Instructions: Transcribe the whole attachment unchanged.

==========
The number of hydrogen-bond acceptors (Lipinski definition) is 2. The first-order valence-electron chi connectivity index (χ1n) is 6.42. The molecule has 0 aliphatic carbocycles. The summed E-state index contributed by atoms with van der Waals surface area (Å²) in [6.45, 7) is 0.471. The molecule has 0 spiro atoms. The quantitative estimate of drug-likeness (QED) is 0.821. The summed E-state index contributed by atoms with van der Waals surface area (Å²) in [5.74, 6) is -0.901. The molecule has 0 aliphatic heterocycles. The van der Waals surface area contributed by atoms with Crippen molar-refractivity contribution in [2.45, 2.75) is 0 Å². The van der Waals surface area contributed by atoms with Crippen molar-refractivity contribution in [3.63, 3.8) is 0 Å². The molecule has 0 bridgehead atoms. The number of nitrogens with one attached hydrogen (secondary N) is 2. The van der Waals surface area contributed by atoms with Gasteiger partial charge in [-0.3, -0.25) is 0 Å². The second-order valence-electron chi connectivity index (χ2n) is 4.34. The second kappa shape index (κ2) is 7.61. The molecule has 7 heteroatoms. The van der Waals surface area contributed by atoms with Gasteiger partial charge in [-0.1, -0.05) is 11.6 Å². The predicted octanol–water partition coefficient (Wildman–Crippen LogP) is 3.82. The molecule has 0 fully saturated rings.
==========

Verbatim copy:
The number of hydrogen-bond acceptors (Lipinski definition) is 2. The first-order valence-electron chi connectivity index (χ1n) is 6.42. The molecule has 0 aliphatic carbocycles. The summed E-state index contributed by atoms with van der Waals surface area (Å²) in [6.45, 7) is 0.471. The molecule has 0 spiro atoms. The quantitative estimate of drug-likeness (QED) is 0.821. The summed E-state index contributed by atoms with van der Waals surface area (Å²) in [5.74, 6) is -0.901. The molecule has 0 aliphatic heterocycles. The van der Waals surface area contributed by atoms with Crippen molar-refractivity contribution in [2.45, 2.75) is 0 Å². The van der Waals surface area contributed by atoms with Crippen molar-refractivity contribution in [3.63, 3.8) is 0 Å². The molecule has 0 bridgehead atoms. The number of nitrogens with one attached hydrogen (secondary N) is 2. The van der Waals surface area contributed by atoms with Gasteiger partial charge in [-0.3, -0.25) is 0 Å². The second-order valence-electron chi connectivity index (χ2n) is 4.34. The second kappa shape index (κ2) is 7.61. The molecule has 7 heteroatoms. The van der Waals surface area contributed by atoms with Gasteiger partial charge in [-0.1, -0.05) is 11.6 Å². The predicted octanol–water partition coefficient (Wildman–Crippen LogP) is 3.82. The molecule has 0 fully saturated rings.